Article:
Flood affectees evacuating in Dera Ismail Khan. PHOTO: EXPRESS
Al-Jazeera Report 11 August 2010
Asif Ali Zardari, the president of Pakistan, returned home on Tuesday after controversial visits to France and the UK. Zardari is facing rising anger in Pakistan from victims of what some are describing as the country’s biggest catastrophe since its creation 63 years ago.
While the government response to the devastating floods has been heavily criticised, Pakistan’s army and religious groups are earning praise from the public for their efforts. Al Jazeera’s Imran Khan reports from Islamabad, the Pakistani capital.
How the Floods Help the Taliban It showed ordinary Pakistanis that the government isn’t there for them.
Source: Newsweek, 12 August 2010
In the eyes of most Pakistanis, flood victims and the urban middle class as well, Islamabadhas fallen way short in responding to one of the biggest crises in the nation’s history. And it could snowball into a political crisis for the government, led by President Asif Ali Zardari.
“To put it mildly, the government has not shown the energy and vigor that was called for in these serious circumstances,” says Ayaz Amir. Not only is Islamabad being seen largely as a no-show during the disaster, but Zardari went a step too far by leaving the country as the flooding began on a previously scheduled trip to France and the U.K.—even reportedly against the advice of senior leaders in his party. Many saw his flight to Europe, and his foolish side trip to visit his 16th-century chateau in Normandy, as the action of a detached and uncaring leader.
“He has really proved he is inept, out of his depth, and uncomprehending,” says Amir. In a Wall Street Journal op-ed piece this week, Zardari—defending his foreign junket—says he chose “substance over symbolism” in order to “mobilize foreign assistance” for flood victims. Few Pakistanis seem to believe that.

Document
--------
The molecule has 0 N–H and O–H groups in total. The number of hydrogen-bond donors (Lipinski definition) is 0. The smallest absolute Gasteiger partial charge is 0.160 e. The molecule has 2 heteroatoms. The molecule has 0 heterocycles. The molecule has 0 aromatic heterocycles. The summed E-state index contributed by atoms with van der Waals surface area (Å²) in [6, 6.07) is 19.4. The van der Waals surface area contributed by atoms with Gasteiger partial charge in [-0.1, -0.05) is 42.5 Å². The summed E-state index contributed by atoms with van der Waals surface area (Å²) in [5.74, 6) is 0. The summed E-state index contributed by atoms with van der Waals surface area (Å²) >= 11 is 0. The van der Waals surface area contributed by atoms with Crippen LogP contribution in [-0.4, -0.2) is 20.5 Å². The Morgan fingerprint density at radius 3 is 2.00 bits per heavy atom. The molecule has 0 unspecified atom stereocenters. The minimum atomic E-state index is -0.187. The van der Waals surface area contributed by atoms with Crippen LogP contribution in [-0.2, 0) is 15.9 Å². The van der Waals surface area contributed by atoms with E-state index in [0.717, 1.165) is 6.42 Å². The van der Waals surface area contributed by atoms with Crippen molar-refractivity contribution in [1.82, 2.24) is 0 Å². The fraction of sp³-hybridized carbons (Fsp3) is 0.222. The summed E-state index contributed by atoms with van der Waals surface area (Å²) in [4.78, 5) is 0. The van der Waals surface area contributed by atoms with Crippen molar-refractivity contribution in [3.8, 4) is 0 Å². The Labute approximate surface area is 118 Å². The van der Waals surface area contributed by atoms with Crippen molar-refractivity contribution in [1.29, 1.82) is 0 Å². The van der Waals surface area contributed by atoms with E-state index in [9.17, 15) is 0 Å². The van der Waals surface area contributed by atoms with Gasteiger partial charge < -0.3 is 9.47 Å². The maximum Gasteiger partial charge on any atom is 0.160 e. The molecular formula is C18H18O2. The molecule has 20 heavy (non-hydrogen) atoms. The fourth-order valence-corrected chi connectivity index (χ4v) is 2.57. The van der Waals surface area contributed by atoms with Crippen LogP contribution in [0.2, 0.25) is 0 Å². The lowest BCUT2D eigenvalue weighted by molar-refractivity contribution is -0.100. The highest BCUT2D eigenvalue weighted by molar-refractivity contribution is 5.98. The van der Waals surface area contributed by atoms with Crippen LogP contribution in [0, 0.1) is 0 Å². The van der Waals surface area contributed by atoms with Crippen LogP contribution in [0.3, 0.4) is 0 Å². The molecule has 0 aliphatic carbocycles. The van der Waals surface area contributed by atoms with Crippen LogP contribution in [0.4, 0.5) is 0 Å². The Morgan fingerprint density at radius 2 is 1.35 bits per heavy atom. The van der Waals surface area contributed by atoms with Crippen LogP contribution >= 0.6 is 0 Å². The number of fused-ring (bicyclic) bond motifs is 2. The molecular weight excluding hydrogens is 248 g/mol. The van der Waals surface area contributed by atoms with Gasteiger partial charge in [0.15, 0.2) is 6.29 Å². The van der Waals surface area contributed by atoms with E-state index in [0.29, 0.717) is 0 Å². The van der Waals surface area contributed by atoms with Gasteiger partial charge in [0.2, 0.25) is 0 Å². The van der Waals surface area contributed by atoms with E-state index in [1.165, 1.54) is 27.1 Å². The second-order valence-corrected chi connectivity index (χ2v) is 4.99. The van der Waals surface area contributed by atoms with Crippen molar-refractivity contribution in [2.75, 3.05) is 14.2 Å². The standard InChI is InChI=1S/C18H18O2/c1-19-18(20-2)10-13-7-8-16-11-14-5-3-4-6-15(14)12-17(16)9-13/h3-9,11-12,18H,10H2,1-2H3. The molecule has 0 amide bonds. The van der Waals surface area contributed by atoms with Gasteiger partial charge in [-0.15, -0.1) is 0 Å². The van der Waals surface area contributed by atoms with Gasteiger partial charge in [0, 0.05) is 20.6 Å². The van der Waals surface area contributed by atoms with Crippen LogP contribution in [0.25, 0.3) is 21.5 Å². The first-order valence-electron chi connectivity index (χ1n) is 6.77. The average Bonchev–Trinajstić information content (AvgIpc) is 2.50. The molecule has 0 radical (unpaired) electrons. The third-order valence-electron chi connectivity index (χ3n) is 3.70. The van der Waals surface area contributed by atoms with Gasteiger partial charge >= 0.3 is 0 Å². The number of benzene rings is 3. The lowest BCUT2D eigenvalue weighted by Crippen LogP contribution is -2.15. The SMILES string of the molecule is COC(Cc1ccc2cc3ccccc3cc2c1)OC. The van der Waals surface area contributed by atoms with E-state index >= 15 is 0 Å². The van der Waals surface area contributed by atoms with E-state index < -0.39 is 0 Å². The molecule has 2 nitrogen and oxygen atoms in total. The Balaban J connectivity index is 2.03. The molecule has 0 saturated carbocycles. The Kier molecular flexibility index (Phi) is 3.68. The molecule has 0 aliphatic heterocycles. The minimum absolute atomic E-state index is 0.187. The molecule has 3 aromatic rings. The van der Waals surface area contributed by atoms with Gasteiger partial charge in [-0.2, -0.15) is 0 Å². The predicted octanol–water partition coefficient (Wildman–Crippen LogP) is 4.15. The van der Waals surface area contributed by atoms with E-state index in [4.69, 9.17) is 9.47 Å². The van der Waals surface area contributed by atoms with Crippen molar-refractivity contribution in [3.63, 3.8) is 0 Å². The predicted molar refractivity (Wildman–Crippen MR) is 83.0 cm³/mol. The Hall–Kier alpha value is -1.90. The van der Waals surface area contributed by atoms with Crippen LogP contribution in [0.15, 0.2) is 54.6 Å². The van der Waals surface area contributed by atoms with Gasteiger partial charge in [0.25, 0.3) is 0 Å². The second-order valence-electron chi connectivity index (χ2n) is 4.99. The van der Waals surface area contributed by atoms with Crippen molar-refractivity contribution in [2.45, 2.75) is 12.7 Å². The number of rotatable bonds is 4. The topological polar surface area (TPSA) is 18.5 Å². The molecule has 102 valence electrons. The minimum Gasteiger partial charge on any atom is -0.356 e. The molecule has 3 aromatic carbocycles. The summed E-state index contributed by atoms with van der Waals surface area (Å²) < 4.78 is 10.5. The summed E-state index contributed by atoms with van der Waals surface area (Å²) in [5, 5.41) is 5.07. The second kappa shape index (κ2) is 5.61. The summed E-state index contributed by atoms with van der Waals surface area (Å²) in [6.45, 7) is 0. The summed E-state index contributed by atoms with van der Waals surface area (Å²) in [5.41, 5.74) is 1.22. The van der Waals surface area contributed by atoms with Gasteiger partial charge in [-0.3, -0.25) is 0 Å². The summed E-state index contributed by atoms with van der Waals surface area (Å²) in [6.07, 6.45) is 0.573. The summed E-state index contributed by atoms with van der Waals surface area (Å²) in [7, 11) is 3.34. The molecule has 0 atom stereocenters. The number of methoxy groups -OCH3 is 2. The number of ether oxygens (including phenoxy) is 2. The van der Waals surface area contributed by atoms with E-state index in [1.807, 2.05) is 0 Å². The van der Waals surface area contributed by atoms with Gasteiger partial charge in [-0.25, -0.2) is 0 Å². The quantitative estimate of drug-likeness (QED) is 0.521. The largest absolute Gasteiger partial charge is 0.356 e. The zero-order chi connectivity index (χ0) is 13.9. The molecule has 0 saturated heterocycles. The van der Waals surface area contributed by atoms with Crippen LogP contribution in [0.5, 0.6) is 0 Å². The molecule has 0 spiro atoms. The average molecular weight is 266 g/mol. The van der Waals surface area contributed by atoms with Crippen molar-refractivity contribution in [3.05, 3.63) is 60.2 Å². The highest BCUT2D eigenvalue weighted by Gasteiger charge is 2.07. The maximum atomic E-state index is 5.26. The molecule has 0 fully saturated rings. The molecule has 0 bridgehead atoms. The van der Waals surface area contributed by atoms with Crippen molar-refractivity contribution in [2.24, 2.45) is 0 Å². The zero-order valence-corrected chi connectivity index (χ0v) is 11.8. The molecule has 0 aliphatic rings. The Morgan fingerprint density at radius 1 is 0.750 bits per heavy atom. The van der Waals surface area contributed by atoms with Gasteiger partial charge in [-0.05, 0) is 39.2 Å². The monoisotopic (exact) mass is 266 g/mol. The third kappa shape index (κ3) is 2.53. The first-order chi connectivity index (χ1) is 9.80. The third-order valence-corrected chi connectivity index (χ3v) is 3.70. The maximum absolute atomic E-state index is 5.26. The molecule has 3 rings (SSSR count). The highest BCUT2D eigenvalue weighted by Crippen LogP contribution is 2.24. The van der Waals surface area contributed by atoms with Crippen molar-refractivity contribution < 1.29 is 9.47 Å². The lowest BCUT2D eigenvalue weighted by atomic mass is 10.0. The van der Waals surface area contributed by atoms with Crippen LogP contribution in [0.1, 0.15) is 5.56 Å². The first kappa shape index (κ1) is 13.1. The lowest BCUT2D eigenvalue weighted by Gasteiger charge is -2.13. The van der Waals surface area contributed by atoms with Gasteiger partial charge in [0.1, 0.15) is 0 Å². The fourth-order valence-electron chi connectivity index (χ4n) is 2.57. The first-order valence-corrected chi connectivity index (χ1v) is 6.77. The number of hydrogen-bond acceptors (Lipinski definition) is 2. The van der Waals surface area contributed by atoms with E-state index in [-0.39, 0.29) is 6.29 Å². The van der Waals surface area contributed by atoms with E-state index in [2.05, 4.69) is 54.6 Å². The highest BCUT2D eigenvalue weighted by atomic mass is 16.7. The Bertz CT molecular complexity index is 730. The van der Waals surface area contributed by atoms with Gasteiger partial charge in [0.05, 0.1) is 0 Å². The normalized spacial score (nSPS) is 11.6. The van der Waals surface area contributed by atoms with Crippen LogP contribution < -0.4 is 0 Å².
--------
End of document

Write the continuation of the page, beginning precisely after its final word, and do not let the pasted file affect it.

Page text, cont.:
And so once again the lack of a strong government response to a national disaster has allowed Islamist groups to fill the vacuum. They are casting themselves as the most caring parties for the victims. As in the 2005 earthquake response, Islamist and jihadi groups like Lashkar-e-Taiba (which is believed to have been behind the November 2008 massacre in Mumbai), along with its several charity fronts, are the most visible providers of aid that is delivered with a militant message.
Even the Pakistani Taliban got into the act by exhorting the government not to accept Western assistance. “We urge the government not to take Western aid,” a Taliban spokesman told Reuters. He also accused government officials of accepting the foreign aid money not to help flood victims but to “make their bank accounts bigger.”
As libelous as that accusation is, it could resonate with desperate people who are living on the edge without adequate shelter, food, and water, and with little hope for the future—and arguably draw them closer to the militants. Ayaz Amir, however, dismisses the appeal of the militants. He says they may make some political gains in remote areas, but that the most important political game will be played out in the living rooms of urban Pakistanis. “Not long ago people were resigned to having to endure this thing [the Zardari government] until the next election [in three years],” says Amir. “That is now gone … It has been replaced by a feeling that we can’t go on like this.” In that sense, he adds, “the government has been dangerously undermined.”
Zardari just made his first trip to visit the flood victims today (in the southern province of Sindh, where Islamists are not as acute a threat to his credibility). If the government cannot soon establish strong leadership and vision in leading Pakistan out of this crisis—and if it continues steadily to lose moral authority—the militants can’t help but make political gains. That would deal a setback to what already seems to be a flagging campaign against extremism.